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Found 490 results

  1. I'm wanting to create a hybrid game between turn based and action. I'm looking to create a system where the player has a list of attack or move options on their turn, but I want to add a skill minigame in order to make the game more engaging for non-strategists. I figured some sort of minigame or something. Any ideas are welcome. Thanks in advance!
  2. Tony Vilgotsky

    What makes a game an "indie" game?

    Hello, dear colleagues! Recently I had a long evening of reflections on the topic, what makes a video game an indie game? Of course, indie projects are the whole niche in this days, but it seems sometimes that when some people are talking about “indie games”, they just don’t know what they are talking about. For some reason many people think that being indie means to be a low-qualified person who is obligated to produce tons of clones of classic games which were hits decades ago. And when they come to game making, they even don’t consider an opportunity to create something more original and interesting. They deliberately produce all these clones. Moreover, with deliberately downgraded graphics, sound and mechanics, which makes sense when it comes to retro scene, but… retro scene is a separate scene and all the indie games don’t have to fit its standards. And then they complain: why nobody is buying this? I think that the answer is obvious: modern gamers prefer modern graphics. So why shoot your own leg, filling your game with pixels, which aren’t even “an art”? I’m even silent about the gameplay clones. I think that there should be fewer of them, because indie development is just that thing that gives you freedom to be more original and implement bolder decisions. The world is playing Tetris for 200 years already (correct me if I’m wrong) - and nobody wants to play Tetris with crocodiles instead of bricks. It’s sometimes even getting funny: recently I’ve joined a new team (as a junior writer), making a 3D action/adventure game Between Realms with Unreal engine. This is an indie team and indie game, but the goal is to produce a major hit. The game incorporates modern 3D graphics, cutscenes and professional voice overs. And when we posted some stuff from it on the Internet, some people just didn’t believe that we are actually an indie team! I think it’s because modern indie projects almost always belong to the pixel scene or notably simplified from the visual side. So, when we show our materials, some people don’t believe that we belong to indie niche. Does it mean that one has to produce simple games with poor 2D pixel graphics to be considered an indie developer? From my (and my colleagues’) point of view, indie development must be not a compromise between production speed, expense and quality, but a freedom to create a conceptual product which is not limited by obligatory to sell millions of copies. Those who are tied by this obligatory, are forced to produce standardized, so to say, “tentpole” projects. But with modern technologies the developer is able to create nice, commercially promising, but still an independent project. As developers, we want to raise the bar of indie standard and wish all the rest to reach the same with the games which would be not only original in terms of gameplay but also attractive visually. What are you thoughts on this matter? Can a project with budget over $100 be called an indie project? What are the main features of typical indie game? What really makes a game an “indie” game?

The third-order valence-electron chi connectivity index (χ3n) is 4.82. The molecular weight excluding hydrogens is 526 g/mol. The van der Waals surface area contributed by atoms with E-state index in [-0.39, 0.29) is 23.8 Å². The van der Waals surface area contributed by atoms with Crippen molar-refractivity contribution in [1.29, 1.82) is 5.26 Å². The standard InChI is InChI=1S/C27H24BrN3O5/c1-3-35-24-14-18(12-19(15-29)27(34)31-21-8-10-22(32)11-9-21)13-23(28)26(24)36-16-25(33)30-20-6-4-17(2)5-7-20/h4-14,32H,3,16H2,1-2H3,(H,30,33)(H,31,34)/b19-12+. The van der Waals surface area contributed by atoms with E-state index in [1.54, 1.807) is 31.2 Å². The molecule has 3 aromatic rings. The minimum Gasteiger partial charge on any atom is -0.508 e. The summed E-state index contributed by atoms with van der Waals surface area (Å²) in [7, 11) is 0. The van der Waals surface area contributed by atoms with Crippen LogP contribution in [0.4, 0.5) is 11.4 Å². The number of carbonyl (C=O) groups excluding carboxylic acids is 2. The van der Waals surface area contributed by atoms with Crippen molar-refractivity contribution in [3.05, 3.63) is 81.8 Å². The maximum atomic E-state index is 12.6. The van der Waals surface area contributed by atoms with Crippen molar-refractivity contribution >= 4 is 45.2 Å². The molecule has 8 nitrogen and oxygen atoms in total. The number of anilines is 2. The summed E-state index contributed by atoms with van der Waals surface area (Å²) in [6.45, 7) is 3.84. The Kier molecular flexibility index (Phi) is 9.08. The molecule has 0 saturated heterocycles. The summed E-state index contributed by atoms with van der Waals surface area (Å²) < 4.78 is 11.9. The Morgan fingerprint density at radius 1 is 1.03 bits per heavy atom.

3. Hello everyone! I finally mustered the balls to come here and ask for your advice. To simply put it, my friend and I would like to emulate, or make a small private server of, this pretty old MMO. We've managed to obtain the database of said MMO, even though it's not the most recent version. The issue is.. both of us are what you'd call non-programmers, so we have no idea where we should start. Having the database we've used SQL Server to take a look at it, but that's as far as we go. He says we need somone who's familiar with c# & sql programming languages to help us set this up, skills that none of us have. All we want is to put a small server up and running so that the two of us and a couple other friends can play together, kind of like minecraft. We'd like to find people to help us set this up, or to at least guide us on what we have to do so we can hire some programmers. So I'd like to ask: Since we have the database and (I think) don't need reverse engineering, what are the next steps to make it work and have the server go live? What are the programms that we need to use for said steps? What kind of skills should we look for in the people we'd hire to set the server up? I'm sorry if this sounds halfassed but I really appreciate any advice you'd have to offer. Thank you in advance!
  4. EchoCell

    2D Engine Advice